Two weeks ago, many of us in the Western United States got the opportunity to see a full or partial annular eclipse of the sun. To those a little further north of the Owens Valley, seeing the ring of fire as the moon went in front of the sun was a marvel— but the partial eclipse seen from our own homes was spectacular as well.
Did this leave you wondering—"What's the next special event in the cosmic dance of our solar system?" Well, wonder no more, for that event is upon us.
This Tuesday, June 5, Venus will transit in front of the sun. This happens when Venus passes directly between the Earth and the Sun. This event is pretty rare, with pairs of transits happening eight years apart followed by a quiet period of over 100 years with no transit being visible from Earth. Given that the last one happened in 2004, don't miss out on this one!
During the transit, Venus will cross the sun over a time period of about 6 hours. This will be seen as a small dark circle moving across the big disk of the sun. However, you should NEVER look directly at
the sun without eye protection. And even looking at the sun with the eye protection you had for viewing the eclipse, you won't see much during the transit without the aid of a telescope....and that's where
the staff of the Owens Valley Radio Observatory come in.
We have partnered with the Laws Railroad Museum and Historical Site to host a Venus-transit viewing event. This Tuesday, starting at 2:45 p.m., observatory staff will be at Laws with a telescope set up (with a solar filter) ideally suited for viewing this once-in-a-lifetime event.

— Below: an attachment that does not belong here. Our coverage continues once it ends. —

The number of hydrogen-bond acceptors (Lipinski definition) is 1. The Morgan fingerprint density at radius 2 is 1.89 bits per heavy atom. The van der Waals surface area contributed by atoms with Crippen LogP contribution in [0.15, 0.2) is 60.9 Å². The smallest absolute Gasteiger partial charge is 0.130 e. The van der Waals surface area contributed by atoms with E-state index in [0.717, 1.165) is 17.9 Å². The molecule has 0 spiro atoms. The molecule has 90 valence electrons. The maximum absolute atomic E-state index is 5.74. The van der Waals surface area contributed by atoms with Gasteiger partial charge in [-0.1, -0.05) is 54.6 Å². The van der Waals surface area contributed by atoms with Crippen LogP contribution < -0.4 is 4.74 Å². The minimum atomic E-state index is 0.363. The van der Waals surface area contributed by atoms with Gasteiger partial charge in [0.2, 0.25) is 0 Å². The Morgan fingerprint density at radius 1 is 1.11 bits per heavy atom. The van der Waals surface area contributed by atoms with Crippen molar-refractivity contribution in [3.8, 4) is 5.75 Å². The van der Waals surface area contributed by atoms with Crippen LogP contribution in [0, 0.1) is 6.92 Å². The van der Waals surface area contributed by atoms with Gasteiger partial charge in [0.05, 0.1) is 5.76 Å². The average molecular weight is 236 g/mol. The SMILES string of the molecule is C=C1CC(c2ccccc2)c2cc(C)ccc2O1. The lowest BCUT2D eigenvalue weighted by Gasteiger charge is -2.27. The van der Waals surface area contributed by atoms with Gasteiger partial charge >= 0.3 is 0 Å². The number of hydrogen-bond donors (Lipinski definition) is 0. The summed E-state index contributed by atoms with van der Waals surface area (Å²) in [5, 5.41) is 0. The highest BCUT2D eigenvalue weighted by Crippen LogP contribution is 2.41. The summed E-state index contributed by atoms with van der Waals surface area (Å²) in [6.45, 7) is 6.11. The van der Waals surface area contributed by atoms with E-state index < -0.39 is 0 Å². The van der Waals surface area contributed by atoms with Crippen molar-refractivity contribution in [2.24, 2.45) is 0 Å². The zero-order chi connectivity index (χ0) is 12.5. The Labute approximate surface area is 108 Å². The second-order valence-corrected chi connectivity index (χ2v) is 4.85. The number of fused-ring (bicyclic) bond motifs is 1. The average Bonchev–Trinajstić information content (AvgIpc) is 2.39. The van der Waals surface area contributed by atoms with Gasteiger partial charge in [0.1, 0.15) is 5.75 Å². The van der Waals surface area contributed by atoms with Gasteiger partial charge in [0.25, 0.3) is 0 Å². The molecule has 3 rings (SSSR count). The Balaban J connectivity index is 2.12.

The transit starts promptly at 3:06 p.m., and will continue until the sun sets. So come join us for a little while. Our staff will be on hand with telescopes and we'll try as best we can to answer any astronomy related questions you might have. Just don't put it off too long, as your next chance to see this happen will be in December 2117— and no, that's not a typo, the next one will be 105 years!!!
Also, don't forget that the following Saturday, June 9, from 10 a.m to 2 p.m. is the open house of CARMA, the Northern Hemisphere's most powerful millimeter-wave radio astronomy observatory. Throughout the day, CARMA scientists will lead tours of the facility located at Cedar Flat in the White Mountains. For more information about CARMA, visit www.mmarray.org .
For more information about these and other events, visit www.ovro.caltech.edu .